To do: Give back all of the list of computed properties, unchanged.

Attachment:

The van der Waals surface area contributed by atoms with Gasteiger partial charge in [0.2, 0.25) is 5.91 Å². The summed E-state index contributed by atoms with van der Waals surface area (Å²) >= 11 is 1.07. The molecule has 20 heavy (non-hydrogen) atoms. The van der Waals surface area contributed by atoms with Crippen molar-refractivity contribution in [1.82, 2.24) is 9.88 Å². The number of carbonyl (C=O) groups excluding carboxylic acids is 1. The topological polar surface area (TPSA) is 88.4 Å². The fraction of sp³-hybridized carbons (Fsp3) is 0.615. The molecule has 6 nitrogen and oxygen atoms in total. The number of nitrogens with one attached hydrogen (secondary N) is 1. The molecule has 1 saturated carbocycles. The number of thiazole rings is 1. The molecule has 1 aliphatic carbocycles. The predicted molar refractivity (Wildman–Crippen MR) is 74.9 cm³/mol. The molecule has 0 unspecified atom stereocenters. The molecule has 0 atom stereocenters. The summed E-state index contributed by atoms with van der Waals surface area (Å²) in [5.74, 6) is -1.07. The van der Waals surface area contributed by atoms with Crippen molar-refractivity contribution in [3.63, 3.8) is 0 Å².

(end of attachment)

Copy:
The van der Waals surface area contributed by atoms with Gasteiger partial charge in [0.2, 0.25) is 5.91 Å². The summed E-state index contributed by atoms with van der Waals surface area (Å²) >= 11 is 1.07. The molecule has 20 heavy (non-hydrogen) atoms. The van der Waals surface area contributed by atoms with Crippen molar-refractivity contribution in [1.82, 2.24) is 9.88 Å². The number of carbonyl (C=O) groups excluding carboxylic acids is 1. The topological polar surface area (TPSA) is 88.4 Å². The fraction of sp³-hybridized carbons (Fsp3) is 0.615. The molecule has 6 nitrogen and oxygen atoms in total. The number of nitrogens with one attached hydrogen (secondary N) is 1. The molecule has 1 saturated carbocycles. The number of thiazole rings is 1. The molecule has 1 aliphatic carbocycles. The predicted molar refractivity (Wildman–Crippen MR) is 74.9 cm³/mol. The molecule has 0 unspecified atom stereocenters. The molecule has 0 atom stereocenters. The summed E-state index contributed by atoms with van der Waals surface area (Å²) in [5.74, 6) is -1.07. The van der Waals surface area contributed by atoms with Crippen molar-refractivity contribution in [3.63, 3.8) is 0 Å².